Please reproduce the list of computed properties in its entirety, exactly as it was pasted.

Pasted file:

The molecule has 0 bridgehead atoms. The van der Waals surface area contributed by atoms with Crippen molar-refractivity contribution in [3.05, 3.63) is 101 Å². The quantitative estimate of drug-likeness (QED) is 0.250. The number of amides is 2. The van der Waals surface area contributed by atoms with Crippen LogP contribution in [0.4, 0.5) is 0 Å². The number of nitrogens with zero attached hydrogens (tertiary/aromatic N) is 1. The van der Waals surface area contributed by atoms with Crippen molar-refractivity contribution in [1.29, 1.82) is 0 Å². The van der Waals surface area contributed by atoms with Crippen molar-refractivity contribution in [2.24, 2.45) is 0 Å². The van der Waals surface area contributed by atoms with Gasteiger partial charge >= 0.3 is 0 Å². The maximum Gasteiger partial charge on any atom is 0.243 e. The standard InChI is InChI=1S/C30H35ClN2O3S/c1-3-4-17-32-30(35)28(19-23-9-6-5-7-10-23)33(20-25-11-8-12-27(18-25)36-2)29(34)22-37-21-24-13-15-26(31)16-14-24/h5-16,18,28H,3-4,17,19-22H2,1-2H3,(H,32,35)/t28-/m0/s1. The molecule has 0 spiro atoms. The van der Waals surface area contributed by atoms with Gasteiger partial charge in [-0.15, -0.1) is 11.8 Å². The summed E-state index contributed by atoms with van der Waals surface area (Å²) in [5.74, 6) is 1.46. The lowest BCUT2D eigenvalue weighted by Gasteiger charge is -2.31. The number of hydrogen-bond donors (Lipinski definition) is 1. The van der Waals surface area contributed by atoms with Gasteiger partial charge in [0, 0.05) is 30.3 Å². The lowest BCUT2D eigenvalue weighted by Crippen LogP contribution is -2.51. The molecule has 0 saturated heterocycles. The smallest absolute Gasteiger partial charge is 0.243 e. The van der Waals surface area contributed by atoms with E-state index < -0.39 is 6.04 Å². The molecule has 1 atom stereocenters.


The molecule has 0 bridgehead atoms. The van der Waals surface area contributed by atoms with Crippen molar-refractivity contribution in [3.05, 3.63) is 101 Å². The quantitative estimate of drug-likeness (QED) is 0.250. The number of amides is 2. The van der Waals surface area contributed by atoms with Crippen LogP contribution in [0.4, 0.5) is 0 Å². The number of nitrogens with zero attached hydrogens (tertiary/aromatic N) is 1. The van der Waals surface area contributed by atoms with Crippen molar-refractivity contribution in [1.29, 1.82) is 0 Å². The van der Waals surface area contributed by atoms with Crippen molar-refractivity contribution in [2.24, 2.45) is 0 Å². The van der Waals surface area contributed by atoms with Gasteiger partial charge >= 0.3 is 0 Å². The maximum Gasteiger partial charge on any atom is 0.243 e. The standard InChI is InChI=1S/C30H35ClN2O3S/c1-3-4-17-32-30(35)28(19-23-9-6-5-7-10-23)33(20-25-11-8-12-27(18-25)36-2)29(34)22-37-21-24-13-15-26(31)16-14-24/h5-16,18,28H,3-4,17,19-22H2,1-2H3,(H,32,35)/t28-/m0/s1. The molecule has 0 spiro atoms. The van der Waals surface area contributed by atoms with Gasteiger partial charge in [-0.15, -0.1) is 11.8 Å². The summed E-state index contributed by atoms with van der Waals surface area (Å²) in [5.74, 6) is 1.46. The lowest BCUT2D eigenvalue weighted by Gasteiger charge is -2.31. The number of hydrogen-bond donors (Lipinski definition) is 1. The van der Waals surface area contributed by atoms with Gasteiger partial charge in [0, 0.05) is 30.3 Å². The lowest BCUT2D eigenvalue weighted by Crippen LogP contribution is -2.51. The molecule has 0 saturated heterocycles. The smallest absolute Gasteiger partial charge is 0.243 e. The van der Waals surface area contributed by atoms with E-state index < -0.39 is 6.04 Å². The molecule has 1 atom stereocenters.